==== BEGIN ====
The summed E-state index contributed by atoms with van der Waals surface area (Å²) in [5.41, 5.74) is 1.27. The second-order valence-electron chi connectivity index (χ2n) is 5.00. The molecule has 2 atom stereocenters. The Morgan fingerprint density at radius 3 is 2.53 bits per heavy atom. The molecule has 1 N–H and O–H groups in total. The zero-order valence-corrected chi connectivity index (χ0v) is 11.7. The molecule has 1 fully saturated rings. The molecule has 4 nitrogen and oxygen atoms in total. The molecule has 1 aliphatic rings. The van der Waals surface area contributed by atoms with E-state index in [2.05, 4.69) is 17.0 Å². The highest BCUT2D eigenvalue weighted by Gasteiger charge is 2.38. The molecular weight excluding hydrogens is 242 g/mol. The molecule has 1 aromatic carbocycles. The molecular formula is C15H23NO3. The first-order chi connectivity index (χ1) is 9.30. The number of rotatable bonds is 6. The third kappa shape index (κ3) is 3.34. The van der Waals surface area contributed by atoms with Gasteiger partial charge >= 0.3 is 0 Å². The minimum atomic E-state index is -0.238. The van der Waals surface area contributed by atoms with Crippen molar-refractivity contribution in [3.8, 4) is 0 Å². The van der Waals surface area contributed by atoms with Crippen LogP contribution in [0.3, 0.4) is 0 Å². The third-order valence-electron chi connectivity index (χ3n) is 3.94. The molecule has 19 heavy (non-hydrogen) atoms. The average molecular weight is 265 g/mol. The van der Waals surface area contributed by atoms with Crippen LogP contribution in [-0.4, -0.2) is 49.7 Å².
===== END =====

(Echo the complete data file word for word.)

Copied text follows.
The summed E-state index contributed by atoms with van der Waals surface area (Å²) in [5.41, 5.74) is 1.27. The second-order valence-electron chi connectivity index (χ2n) is 5.00. The molecule has 2 atom stereocenters. The Morgan fingerprint density at radius 3 is 2.53 bits per heavy atom. The molecule has 1 N–H and O–H groups in total. The zero-order valence-corrected chi connectivity index (χ0v) is 11.7. The molecule has 1 fully saturated rings. The molecule has 4 nitrogen and oxygen atoms in total. The molecule has 1 aliphatic rings. The van der Waals surface area contributed by atoms with E-state index in [2.05, 4.69) is 17.0 Å². The highest BCUT2D eigenvalue weighted by Gasteiger charge is 2.38. The molecular weight excluding hydrogens is 242 g/mol. The molecule has 1 aromatic carbocycles. The molecular formula is C15H23NO3. The first-order chi connectivity index (χ1) is 9.30. The number of rotatable bonds is 6. The third kappa shape index (κ3) is 3.34. The van der Waals surface area contributed by atoms with Gasteiger partial charge >= 0.3 is 0 Å². The minimum atomic E-state index is -0.238. The van der Waals surface area contributed by atoms with Crippen molar-refractivity contribution in [3.8, 4) is 0 Å². The van der Waals surface area contributed by atoms with Crippen LogP contribution in [0.3, 0.4) is 0 Å². The third-order valence-electron chi connectivity index (χ3n) is 3.94. The molecule has 19 heavy (non-hydrogen) atoms. The average molecular weight is 265 g/mol. The van der Waals surface area contributed by atoms with Crippen LogP contribution in [-0.4, -0.2) is 49.7 Å².